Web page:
Equitisation of SOEs must be sped up: experts

To create a fair business environment to promote the development of the private sector, experts said restructuring of State-owned enterprises (SOEs) must be hastened.

Vu Tien Loc, Chairman of the Vietnam Chamber of Commerce and Industry (VCCI) said that restructuring SOEs would create opportunities for the private sector, considered the driver for growth in the next phase of restructuring.

Loc said at an economic forum held recently in Hanoi that the work of equitising SOEs had been disappointing, despite being one of three major pillars of economic restructuring in 2011-15.

equitisation of soes must be sped up: experts hinh 0
Dang Quyet Tien, Deputy Director of the Department of Enterprise Finance
“Significant resources are still in the hands of SOEs. Equitisation must now focus on quality rather than quantity,” Loc said. “This is important as equitisation and State divestments will create opportunities for private investors to buy stakes and become strategic stakeholders.”

According to Deputy Chairman of the National Assembly’s Economic Committee Nguyen Duc Kien, the Government encouraged the private sector to participate in the restructuring of SOEs without a cap on stake holdings for private investors, except in credit institutions.

The biggest challenge is implementing economic restructuring efficiently, given unpredictable global developments, such as Brexit, Kien said.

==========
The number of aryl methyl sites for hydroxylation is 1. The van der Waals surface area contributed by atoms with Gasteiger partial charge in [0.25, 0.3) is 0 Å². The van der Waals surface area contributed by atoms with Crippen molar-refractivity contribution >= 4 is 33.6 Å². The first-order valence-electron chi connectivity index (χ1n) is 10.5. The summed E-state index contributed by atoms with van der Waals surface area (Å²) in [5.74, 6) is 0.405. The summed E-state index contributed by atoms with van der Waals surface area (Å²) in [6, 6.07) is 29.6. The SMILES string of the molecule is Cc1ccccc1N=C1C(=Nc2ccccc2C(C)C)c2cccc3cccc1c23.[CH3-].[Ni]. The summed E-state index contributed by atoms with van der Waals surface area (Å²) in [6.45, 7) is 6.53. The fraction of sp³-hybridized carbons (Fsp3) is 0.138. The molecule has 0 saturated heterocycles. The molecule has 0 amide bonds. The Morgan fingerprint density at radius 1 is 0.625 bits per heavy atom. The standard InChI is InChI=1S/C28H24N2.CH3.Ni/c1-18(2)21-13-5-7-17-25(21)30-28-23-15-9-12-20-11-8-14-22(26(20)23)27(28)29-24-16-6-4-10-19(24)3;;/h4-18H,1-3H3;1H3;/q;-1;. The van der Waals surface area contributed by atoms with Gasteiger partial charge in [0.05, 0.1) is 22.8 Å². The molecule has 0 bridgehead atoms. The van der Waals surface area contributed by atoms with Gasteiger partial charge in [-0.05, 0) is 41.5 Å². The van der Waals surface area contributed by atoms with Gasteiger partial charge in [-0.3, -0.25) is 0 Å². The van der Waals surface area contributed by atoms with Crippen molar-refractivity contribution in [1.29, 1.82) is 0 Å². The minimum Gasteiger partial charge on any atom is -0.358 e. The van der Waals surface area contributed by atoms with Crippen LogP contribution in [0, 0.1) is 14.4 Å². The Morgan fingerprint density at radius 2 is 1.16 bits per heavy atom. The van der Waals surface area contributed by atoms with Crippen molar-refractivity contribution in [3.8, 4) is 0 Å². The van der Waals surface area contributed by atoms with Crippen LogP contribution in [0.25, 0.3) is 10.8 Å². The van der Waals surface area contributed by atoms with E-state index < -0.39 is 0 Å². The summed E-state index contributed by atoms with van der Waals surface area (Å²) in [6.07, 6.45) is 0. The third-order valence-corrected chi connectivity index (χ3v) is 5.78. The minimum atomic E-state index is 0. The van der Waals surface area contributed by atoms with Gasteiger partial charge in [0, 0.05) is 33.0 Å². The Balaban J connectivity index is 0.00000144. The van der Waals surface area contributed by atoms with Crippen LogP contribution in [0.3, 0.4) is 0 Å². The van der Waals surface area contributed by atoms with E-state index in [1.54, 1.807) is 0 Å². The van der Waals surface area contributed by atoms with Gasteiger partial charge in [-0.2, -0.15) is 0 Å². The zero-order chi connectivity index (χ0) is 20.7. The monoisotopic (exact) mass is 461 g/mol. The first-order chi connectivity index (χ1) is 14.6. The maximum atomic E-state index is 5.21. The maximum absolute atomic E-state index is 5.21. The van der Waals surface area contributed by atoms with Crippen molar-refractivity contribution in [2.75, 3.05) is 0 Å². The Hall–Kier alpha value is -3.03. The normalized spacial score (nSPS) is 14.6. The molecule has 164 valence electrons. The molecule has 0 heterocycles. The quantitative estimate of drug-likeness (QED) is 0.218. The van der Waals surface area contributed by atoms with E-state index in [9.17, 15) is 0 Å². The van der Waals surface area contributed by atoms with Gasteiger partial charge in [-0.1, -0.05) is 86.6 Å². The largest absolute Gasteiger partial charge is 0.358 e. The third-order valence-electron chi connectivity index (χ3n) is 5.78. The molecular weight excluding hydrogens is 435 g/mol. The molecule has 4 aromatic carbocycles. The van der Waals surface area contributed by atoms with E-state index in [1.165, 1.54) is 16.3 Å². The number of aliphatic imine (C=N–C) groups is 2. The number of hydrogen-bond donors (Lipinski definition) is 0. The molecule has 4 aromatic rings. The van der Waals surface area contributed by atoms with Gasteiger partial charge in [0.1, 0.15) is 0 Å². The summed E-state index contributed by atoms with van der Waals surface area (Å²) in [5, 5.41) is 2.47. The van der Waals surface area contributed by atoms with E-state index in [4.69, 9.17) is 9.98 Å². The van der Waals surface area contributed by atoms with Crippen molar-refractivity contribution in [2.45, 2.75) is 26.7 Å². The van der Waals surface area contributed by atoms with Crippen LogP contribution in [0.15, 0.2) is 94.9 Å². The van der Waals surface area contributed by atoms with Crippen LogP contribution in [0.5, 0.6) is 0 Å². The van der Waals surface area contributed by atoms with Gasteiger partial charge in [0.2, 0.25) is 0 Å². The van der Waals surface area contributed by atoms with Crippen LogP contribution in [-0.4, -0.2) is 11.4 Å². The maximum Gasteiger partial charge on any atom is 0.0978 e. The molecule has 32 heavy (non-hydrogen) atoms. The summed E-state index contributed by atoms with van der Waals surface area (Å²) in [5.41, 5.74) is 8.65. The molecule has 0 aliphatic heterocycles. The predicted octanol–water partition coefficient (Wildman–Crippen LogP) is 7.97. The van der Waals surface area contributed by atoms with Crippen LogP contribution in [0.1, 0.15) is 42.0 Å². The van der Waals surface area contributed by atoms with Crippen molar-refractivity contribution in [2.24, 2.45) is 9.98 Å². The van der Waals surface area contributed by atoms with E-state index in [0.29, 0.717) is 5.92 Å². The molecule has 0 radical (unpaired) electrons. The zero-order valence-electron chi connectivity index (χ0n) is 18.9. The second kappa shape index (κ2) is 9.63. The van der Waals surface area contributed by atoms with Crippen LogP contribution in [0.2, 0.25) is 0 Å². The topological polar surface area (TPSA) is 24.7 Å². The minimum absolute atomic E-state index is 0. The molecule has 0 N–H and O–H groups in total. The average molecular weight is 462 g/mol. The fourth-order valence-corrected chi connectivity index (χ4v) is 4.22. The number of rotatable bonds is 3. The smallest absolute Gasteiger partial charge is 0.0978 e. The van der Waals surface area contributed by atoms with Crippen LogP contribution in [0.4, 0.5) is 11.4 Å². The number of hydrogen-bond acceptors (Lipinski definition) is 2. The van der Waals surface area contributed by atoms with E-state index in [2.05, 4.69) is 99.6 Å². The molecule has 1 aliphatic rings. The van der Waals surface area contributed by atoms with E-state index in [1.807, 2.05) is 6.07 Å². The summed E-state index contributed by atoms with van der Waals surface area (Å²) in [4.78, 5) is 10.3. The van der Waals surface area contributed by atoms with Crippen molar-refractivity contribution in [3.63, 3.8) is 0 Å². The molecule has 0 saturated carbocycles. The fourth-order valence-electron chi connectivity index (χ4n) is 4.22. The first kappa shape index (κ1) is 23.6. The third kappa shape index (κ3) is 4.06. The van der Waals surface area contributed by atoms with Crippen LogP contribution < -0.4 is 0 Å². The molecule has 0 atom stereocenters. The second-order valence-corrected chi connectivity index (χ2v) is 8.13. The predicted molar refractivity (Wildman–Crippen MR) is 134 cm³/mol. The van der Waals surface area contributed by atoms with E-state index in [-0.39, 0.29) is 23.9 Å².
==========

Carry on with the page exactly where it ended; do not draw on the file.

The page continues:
Dau Anh Tuan, Head of the VCCI’s Legal Department, said the picture of the private sector in Vietnam remained worrisome, citing that more than 58 percent of private firms were unprofitable.

Private firms were still struggling to access resources, especially loans and land, Tuan said.

“A business environment in which firms of all sizes and from all economic sectors can access resources is critical,” Tuan said.

Dang Quyet Tien, Deputy Director of the Corporate Finance Department under the Ministry of Finance said that the equitisation was slow compared to economic development.

“The stagnation is due to the failure to renovate corporate governance and a lack of accountability,” Tiến said. “Equitisation is not simply selling stakes but a process in which SOEs will be renovated towards efficiency,” he said.

Director of the ministry’s Enterprise Development Department Ho Sy Hung questioned why stakes in many SOEs remained unattractive to buyers, citing that nearly half of 426 SOEs which implemented stake sales from 2011 to September 2016 failed to sell their stakes.

Duong Thanh Hien, Deputy Director of the Debt and Asset Trading Corporation, said that divesting from loss-making enterprises was difficult, adding that another problem was evaluating asset value.

According to Pham Van Thinh, general director of Deloitte Vietnam, investors still did not trust that enterprises’ assets evaluation process used international standards. In addition, there was a shortage of information provided to investors, causing transparency worries, he said.

Nguyen Quang Thuan, CEO of Stoxplus said that enterprise information must be adequate and transparent to attract buyers. “Many foreign investors are keeping their eyes on the equitisation process and waiting for opportunities. The Government and SOEs’ determination is necessary,” Thuan said. 


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